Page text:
$

Matches the end of a string

[regexp -inline {exr$} [value input0.file]]

.

Matches any single character

[regexp -inline {.Paper.....} [value input0.file]]

*

Matches any count (0-n) of the previous character

[regexp -inline {Paper*} [value input0.file]]

+

Matches any count, but at least 1 of the previous character

[regexp -inline {p.+} [value input0.file]]

[...]

Matches any character of a set of characters

[regexp -inline {[0-9]} [value input0.file]]

[^...]

Matches any character *NOT* a member of the set of characters following the ^.

[regexp -inline {[^0-9]} [value input0.file]]

(...)

Groups a set of characters into a subSpec.

[regexp -inline {(tunnel)} [value input0.file]]

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Escapes

Escapes are which begin with a \ representing certain characters or classes. There are more escapes that I am listing here but those seemed less likely to be needed by a Nuke user, nevertheless you can find them following a link above.

\d

Matches with a decimal digit. ( Added + so it returns the rest of the following matches )

[regexp -inline {\d+} [value input0.file]]

\D

Matches with a none decimal digit ( Added + so it returns the rest of the following matches )
[regexp -inline {\D+} [value input0.file]]

\w

Matches with any letter or digit.
[regexp -inline {\w} [value input0.file]]

\W

Matches with any none letter or digit.
[regexp -inline {\W+} [value input0.file]]

\m

Matches only the beginning of the word.

[regexp -inline {\mP......} [value input0.file]]

\M

Matches only the end of the word.

[regexp -inline {\M.exr} [value input0.file]]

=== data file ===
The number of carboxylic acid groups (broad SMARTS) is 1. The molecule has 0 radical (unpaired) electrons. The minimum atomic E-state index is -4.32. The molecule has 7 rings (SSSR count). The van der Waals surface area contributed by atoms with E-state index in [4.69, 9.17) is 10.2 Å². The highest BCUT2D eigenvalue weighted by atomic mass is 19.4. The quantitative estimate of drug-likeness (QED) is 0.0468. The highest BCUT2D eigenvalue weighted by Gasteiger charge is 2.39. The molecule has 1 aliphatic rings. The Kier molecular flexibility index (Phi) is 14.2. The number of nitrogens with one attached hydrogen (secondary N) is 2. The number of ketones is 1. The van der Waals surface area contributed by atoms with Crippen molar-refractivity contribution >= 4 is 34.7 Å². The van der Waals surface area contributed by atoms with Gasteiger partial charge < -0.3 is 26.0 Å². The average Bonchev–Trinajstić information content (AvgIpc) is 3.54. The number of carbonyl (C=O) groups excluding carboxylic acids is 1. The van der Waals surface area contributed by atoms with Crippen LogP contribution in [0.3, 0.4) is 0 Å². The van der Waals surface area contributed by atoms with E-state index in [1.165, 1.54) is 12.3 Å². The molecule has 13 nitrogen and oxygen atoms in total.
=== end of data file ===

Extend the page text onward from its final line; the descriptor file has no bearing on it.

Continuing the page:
\y

Matches only the beginning or the end of the word.

[regexp -inline {\M.exr} [value input0.file]]

\Y

Matches only NOT the beginning or the end of the word.

[regexp -inline {\Y...} [value input0.file]]

Match Variable

There is a wide range of possibilites on how to find a string in Nuke to feed to regex!
If in need of an inspiration you can visit two of my previous tutorials:

 

Expressions & TCL tips

TCL functions in Nuke

Useful combinations

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Node's Serial Num: [regexp -inline {\d+} [value name]]

 

Node's Name without Num: [regexp -inline {\D+} [value name]]

 

Version Number: [regexp -inline {v\d+} [value input0.file]] 

 

Divided Part of the file name: [regexp -inline {\D+\d+\D+\d+\D+v\d+} [value input0.file]] 

 

From first to last subfolders: [ regexp -inline  {/.*/} [value input0.file] ]

 

First subfolder: [ regexp -inline  {/.*?/} [value input0.file] ]

 

Last subfolder: [ regexp -inline  {[0-9].*_} [value input0.file]]

 

File Name Prefix: [lindex [regexp -inline {.*\/(.*?)_(v\d+)\.(\d+)\.exr$} [value input0.file]] 1]

 

Version Number: [lindex [regexp -inline {.*\/(.*?)_(v\d+)\.(\d+)\.exr$} [value input0.file]] 2]

 

Frame Number: [lindex [regexp -inline {.*\/(.*?)_(v\d+)\.(\d+)\.exr$} [value input0.file]] 3]

Useful links

Huge thanks to Paul Barton for helping to understand all this! ( as much as I could )

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Hope you will find it useful!